4. Review your IP. The intellectual property of a business can be a significant part of its value. Securing your intellectual property through trademarks, copyrights, patents, and license agreements will help to protect its value to you and your business.
5. Review third-party agreements. Most businesses use or frequently run into contracts, purchase orders, leases, and other legal agreements. A review of such documents by an attorney before entering into agreements can help avoid problems that can arise later on with the interpretation and performance of the agreements.
6. Maintain your corporate filings. If you have an entity such as a corporation, limited liability company (LLC), or partnership, the governing documents for the entity (i.e., bylaws, operating agreement, and partnership agreement) likely require you to have an annual owner and managers/directors meeting. By law, a corporation must have at least an annual meeting of its shareholders and board of directors. Minutes of such meetings should be recorded even if they are simple minutes. The annual meeting is the time to review the past year’s performance, approve action taken by the company and its officers and managers, and to plan for the next year. For entities, having an annual meeting and recording minutes is one way to establish that you are treating your company as a real, operating business that is entitled to all of the personal liability protection afforded to you under state law.
In addition to annual meetings and minutes you should make sure that your entity is in good standing with the Secretary of State’s Office for the state in which it is formed. In Idaho, the State mails a colored postcard asking you to file an online annual report to keep your company in good standing and to update the State’s records on who the owners and authorized persons are for your entity. If you let your company’s status with the State lapse you can lose your personal liability protection and the company may be administratively dissolved.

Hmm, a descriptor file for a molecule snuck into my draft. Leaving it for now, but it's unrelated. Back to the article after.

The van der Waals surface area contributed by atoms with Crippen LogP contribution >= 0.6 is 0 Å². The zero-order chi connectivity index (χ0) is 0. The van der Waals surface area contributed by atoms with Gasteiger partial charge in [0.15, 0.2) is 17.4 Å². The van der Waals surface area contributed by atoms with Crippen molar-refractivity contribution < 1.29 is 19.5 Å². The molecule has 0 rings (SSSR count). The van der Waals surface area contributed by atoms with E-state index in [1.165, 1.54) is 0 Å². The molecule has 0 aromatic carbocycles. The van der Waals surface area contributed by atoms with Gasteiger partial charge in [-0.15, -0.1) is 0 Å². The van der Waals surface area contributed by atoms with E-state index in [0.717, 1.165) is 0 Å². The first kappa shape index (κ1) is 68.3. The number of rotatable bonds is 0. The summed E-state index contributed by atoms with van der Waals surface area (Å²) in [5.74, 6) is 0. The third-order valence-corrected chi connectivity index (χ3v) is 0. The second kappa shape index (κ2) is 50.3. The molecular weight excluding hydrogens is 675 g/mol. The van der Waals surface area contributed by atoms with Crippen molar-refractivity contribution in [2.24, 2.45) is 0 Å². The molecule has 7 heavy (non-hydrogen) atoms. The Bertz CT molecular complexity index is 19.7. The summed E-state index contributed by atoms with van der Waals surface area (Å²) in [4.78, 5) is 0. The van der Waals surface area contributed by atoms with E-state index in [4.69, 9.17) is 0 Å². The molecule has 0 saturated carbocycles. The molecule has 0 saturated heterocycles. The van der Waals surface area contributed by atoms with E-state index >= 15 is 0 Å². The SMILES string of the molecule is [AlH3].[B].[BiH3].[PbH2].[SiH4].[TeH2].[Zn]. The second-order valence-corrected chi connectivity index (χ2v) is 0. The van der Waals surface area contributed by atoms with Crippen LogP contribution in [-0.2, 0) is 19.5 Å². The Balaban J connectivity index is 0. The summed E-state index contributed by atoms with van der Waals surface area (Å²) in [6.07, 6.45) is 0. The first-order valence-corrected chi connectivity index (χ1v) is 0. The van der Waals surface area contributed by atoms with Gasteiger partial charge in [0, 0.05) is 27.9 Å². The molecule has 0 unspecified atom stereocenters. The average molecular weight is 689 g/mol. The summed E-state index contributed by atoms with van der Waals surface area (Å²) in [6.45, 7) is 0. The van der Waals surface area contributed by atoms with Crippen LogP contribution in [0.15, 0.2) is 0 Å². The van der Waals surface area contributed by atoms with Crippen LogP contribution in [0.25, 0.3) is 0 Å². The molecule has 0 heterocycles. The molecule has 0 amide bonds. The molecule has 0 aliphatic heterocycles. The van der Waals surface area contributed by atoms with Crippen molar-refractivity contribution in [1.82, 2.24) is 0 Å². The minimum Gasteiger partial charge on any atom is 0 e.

7. Review your exit plan. A business owner should always have an exit plan that will allow the owner or his or her heirs to pull out the value of the owner’s interest in the business. Every business owner will eventually retire, die, or become disabled (and not necessarily in that order!). By dealing with that reality now, a business owner will be doing the very best for him or herself, the business, fellow owners, and the owner’s loved ones. An exit or succession plan can include successor owner and management grooming, business sale positioning, and a “buy-sell” or similar agreement to address, in advance, owner departures and ownership interest valuations. By not having a plan, when a crisis occurs a business owner is letting someone else, or a court, decide the financial fate of the owner, the business, and the owner’s loved ones.
When faced with a business that needs some maintenance, getting started is usually the hardest part but it is not an impossible task. Pick one area that needs improvement and start and build from there but definitely do something. The business owner’s reward for cleaning things up is a business that is operating at full potential and, most importantly, peace of mind which can be invaluable.
For more information, please contact our Business Group or call 208.344.6000.